If you´ve visited Mappalicious before, by now you will probably know who Esa Saarinen is – as I´ve written about his work several times. During his MAPP lecture in December 2013, he also initiated us to a slightly more informal area of his teachings: the 007 philosophy of life. Unfortunately, that day Wharton´s recording equipment didn´t work that well – so there´s no account of that lecture (and I´m a lazy note-taker…). Hence, I´ll give you my own – heavily Positive Psychology influenced – interpretation of his “theory”, mixed with the bits and pieces I do remember. As a philosopher, I think Esa would approve of this method. You can see the overview in the following picture:
Don’t get irritated
James Bond is always “cool” – at least that´s the impression he makes on other people. He focuses on the situation at hand and the overarching goal of his mission and never gets sidetracked, except for the occasional tête-à-tête – but even those often serve a purpose, e.g., irritating one of the evil guys. At the end of the day, this is a lesson about mindfulness.
Take immediate Action
Bond is not much of a planner. He makes up his mind and improvises a lot of his moves on the spot, relying on his wits and physical abilities. He knows that the life as a super agent is full of surprises and events that one cannot really prepare for. Therefore, he sticks to a few big goals and decides on the next-best move “then and there”.
James Bond never questions his abilities, he never falters or hesitates. While a real-life person cannot (and maybe shouldn’t…) be equipped with an equal level of self-confidence, this is probably a lesson about self-efficacy, the “power of believing you can”. Self-efficacy is the scientific version of Henry Ford´s aphorism: “Whether you think that you can, or that you can’t, you are usually right.”
Always carry a Secret Weapon
When in desperate straits, Bond always has one more trick up his sleeve, usually a tiny gadget given to him by the armorer “Q”. Seen through the lens of Positive Psychology, I think this part refers to the very unique set of signature strengths that we all have – and that we should rely on when to going gets tough. Additionally, it shows that other people matter. Even a lone wolf like Bond needs other people´s support at times.
Act with Style
James Bond understands that style is mostly about simplicity. Similar to the real-life George Clooney, he´s always dressed and groomed extremely well – which means they stick to time-tested essentials. The suit, the hairdo, the car, the handgun, the drink – they all seem to say: Don´t get carried away by fashion, don´t get lost in unnecessary details – no frills. This is also a lesson on efficiency: Bond knows that sticking to certain defaults is the most intelligent way of avoiding unnecessary decision-making – thereby saving up mental capacity for more precarious moments in life than choosing what to wear for dinner.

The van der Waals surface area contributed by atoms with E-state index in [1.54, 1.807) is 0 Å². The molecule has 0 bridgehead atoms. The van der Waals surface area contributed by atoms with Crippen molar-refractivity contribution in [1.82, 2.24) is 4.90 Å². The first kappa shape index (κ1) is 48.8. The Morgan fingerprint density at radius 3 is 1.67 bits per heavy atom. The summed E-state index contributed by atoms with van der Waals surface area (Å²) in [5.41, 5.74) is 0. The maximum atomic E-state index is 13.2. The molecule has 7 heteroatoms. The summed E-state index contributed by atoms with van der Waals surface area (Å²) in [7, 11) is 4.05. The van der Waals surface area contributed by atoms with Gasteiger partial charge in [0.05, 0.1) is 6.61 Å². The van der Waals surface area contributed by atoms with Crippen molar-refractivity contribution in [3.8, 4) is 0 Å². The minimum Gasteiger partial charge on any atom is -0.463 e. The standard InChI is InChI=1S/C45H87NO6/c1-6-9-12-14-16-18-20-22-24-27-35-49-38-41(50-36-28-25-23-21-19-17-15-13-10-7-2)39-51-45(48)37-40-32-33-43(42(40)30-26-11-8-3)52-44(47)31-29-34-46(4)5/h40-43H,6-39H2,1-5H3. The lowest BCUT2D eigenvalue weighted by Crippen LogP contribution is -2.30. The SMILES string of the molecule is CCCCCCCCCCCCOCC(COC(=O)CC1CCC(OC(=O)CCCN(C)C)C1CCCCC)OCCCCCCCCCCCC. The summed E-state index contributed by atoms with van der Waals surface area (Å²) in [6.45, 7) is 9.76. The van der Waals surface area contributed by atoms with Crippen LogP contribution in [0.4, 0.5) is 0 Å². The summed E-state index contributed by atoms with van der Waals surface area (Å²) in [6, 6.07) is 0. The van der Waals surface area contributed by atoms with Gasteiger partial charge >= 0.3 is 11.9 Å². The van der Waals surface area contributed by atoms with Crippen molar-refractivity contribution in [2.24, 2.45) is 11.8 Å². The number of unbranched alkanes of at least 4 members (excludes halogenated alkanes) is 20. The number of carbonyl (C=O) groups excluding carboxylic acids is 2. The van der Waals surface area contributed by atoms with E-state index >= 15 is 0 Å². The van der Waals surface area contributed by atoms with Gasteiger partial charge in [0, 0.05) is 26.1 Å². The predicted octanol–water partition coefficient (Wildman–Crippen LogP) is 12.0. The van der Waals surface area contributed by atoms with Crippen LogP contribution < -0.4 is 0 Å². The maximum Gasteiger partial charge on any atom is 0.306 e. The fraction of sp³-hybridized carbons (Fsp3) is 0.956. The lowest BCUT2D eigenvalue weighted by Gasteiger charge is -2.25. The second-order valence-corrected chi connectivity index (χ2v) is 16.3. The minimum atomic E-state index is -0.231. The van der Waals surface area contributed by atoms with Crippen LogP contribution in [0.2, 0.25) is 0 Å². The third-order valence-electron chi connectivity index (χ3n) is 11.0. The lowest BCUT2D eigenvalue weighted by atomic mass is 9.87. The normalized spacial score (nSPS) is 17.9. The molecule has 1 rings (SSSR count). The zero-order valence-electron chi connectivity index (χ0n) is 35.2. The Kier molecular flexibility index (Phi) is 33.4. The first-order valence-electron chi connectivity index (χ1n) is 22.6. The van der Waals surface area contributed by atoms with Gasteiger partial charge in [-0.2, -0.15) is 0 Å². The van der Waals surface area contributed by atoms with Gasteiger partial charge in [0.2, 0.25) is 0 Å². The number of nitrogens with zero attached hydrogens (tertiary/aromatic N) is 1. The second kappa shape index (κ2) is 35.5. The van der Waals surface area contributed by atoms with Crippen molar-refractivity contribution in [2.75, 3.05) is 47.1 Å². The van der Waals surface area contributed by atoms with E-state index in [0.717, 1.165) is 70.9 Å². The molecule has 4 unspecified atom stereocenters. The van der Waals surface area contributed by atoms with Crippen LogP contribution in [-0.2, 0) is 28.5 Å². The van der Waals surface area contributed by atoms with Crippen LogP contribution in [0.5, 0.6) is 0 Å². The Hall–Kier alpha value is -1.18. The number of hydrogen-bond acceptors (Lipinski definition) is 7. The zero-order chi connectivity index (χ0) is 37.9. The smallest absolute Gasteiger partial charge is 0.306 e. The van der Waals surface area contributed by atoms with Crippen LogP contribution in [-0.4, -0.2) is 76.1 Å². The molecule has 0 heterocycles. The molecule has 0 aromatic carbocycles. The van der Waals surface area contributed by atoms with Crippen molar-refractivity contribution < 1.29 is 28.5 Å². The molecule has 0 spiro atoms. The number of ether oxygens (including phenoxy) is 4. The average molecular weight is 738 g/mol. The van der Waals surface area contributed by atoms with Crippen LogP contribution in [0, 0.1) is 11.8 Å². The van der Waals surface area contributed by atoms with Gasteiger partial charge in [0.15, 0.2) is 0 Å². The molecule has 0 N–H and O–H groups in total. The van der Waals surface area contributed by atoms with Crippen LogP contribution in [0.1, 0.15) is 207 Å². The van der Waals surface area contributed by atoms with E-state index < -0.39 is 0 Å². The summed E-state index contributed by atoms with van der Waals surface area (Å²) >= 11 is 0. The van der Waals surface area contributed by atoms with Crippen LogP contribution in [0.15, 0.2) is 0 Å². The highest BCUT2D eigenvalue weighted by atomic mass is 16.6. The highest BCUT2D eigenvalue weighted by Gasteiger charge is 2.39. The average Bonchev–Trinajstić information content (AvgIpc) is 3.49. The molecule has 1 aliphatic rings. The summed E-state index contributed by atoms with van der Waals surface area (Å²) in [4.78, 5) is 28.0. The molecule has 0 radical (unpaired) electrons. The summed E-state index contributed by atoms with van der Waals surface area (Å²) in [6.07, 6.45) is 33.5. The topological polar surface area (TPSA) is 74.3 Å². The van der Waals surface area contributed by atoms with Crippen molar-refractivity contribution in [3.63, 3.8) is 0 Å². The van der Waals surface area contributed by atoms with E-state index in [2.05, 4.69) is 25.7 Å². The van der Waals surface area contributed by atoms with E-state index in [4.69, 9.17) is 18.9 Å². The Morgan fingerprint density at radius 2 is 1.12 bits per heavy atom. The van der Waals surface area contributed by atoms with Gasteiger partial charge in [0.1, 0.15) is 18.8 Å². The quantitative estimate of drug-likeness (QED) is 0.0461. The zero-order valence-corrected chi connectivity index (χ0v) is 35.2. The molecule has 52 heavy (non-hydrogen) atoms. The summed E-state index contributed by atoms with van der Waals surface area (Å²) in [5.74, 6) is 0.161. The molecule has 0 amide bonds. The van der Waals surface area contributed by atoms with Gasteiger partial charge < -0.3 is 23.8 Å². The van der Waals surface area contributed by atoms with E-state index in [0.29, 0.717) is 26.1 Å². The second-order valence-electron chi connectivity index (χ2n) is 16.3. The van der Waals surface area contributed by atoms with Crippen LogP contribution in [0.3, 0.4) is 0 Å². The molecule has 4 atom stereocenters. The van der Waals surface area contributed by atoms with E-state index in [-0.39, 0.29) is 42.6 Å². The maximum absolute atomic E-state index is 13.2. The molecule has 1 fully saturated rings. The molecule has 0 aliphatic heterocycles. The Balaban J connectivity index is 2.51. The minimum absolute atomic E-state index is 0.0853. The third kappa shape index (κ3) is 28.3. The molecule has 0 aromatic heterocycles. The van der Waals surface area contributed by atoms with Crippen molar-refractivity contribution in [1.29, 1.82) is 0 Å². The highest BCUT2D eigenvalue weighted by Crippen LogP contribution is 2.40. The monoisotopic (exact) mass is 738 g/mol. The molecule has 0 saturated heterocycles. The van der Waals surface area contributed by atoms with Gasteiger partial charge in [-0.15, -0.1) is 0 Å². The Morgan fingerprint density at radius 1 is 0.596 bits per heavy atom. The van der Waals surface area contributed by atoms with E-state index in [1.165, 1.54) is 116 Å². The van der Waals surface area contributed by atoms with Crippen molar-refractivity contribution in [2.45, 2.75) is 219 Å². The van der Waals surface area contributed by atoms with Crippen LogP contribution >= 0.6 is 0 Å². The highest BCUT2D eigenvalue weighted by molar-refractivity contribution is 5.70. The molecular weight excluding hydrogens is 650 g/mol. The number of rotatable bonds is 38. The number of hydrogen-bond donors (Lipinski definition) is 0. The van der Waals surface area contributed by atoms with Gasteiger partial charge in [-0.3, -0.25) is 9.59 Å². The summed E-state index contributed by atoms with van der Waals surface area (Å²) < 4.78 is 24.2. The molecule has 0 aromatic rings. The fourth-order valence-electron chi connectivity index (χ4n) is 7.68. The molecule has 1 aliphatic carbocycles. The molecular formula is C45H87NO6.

The true significance of the current mission will become clear later in the Bahamas
I think this point has a lot to do with the “connecting the dots”-part of Steve Job´s Stanford Commencement speech. Life can only be lived forward, but the sense-making happens looking backward. Hence, we have to embark on the journey without necessarily knowing where it will end – or what it all means. We have to get moving. Anyway. Otherwise, we won´t even make it to the Bahamas.
In Her Majesty’s Secret Service
Now, this may be the most important part – even though it doesn´t seem that straightforward. I guess that´s why Esa saved it for last. Even though James Bond seems like a cynical, ruthless, and at times even nihilistic person – he´s definitely not. He´s an agent in Her Majesty´s Secret Service: he fights for the safety of his country and “the free world” in general; he´s not in it for himself. That is his true higher purpose. In his lectures, Esa often refers to this part of our lives as “finding the Queen”: We all have to find a queen we can and want to serve. We´re not on this world only for ourselves. Until we´ve understood this crucial point, we´re only living half a life.
Esa has more in common with 007 than he probably wished for
There´s is a pretty incredible twist to the aforementioned deliberations: About three months after his lecture in Philadelphia, Esa was stabbed with a knive by a presumably mentally deranged young man when being on his way to a lecture in Helsinki. He sustained a wound on his hand when trying to fight off the assailant and another, more severe, to his abdomen before the attacker could be overpowered. By now, Esa has fully recovered and the young man is on trial for his deeds. Esa has lived through this ordeal with admirable equanimity and does not even demand a punishment for the aggressor.
Below, you´ll find the full recording of his glorious return to the lectern in Helsinki. The lecture is in Finnish but has English subtitles.
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